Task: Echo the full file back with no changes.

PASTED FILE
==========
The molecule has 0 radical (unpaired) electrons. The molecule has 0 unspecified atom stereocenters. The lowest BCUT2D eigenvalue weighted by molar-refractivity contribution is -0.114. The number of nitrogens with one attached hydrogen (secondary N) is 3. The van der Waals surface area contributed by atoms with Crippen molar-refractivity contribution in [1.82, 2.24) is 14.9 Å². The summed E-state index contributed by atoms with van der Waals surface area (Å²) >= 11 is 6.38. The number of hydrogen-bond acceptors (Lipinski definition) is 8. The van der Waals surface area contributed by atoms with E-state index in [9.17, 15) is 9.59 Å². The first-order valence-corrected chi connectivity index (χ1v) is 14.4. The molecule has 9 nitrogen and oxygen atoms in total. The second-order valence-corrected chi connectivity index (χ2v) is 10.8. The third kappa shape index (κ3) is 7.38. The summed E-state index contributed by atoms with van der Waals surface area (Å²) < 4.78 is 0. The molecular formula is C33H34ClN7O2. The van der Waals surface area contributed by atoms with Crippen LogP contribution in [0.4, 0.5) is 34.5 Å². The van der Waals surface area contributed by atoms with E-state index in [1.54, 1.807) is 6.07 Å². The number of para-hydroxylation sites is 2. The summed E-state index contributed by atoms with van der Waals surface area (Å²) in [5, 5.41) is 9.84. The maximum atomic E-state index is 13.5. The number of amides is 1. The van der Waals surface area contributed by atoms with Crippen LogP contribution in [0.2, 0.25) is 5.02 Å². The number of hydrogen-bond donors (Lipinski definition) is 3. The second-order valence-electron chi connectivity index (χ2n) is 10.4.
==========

The molecule has 0 radical (unpaired) electrons. The molecule has 0 unspecified atom stereocenters. The lowest BCUT2D eigenvalue weighted by molar-refractivity contribution is -0.114. The number of nitrogens with one attached hydrogen (secondary N) is 3. The van der Waals surface area contributed by atoms with Crippen molar-refractivity contribution in [1.82, 2.24) is 14.9 Å². The summed E-state index contributed by atoms with van der Waals surface area (Å²) >= 11 is 6.38. The number of hydrogen-bond acceptors (Lipinski definition) is 8. The van der Waals surface area contributed by atoms with E-state index in [9.17, 15) is 9.59 Å². The first-order valence-corrected chi connectivity index (χ1v) is 14.4. The molecule has 9 nitrogen and oxygen atoms in total. The second-order valence-corrected chi connectivity index (χ2v) is 10.8. The third kappa shape index (κ3) is 7.38. The summed E-state index contributed by atoms with van der Waals surface area (Å²) < 4.78 is 0. The molecular formula is C33H34ClN7O2. The van der Waals surface area contributed by atoms with Crippen LogP contribution in [0.4, 0.5) is 34.5 Å². The van der Waals surface area contributed by atoms with E-state index in [1.54, 1.807) is 6.07 Å². The number of para-hydroxylation sites is 2. The summed E-state index contributed by atoms with van der Waals surface area (Å²) in [5, 5.41) is 9.84. The maximum atomic E-state index is 13.5. The number of amides is 1. The van der Waals surface area contributed by atoms with Crippen LogP contribution in [0.2, 0.25) is 5.02 Å². The number of hydrogen-bond donors (Lipinski definition) is 3. The second-order valence-electron chi connectivity index (χ2n) is 10.4.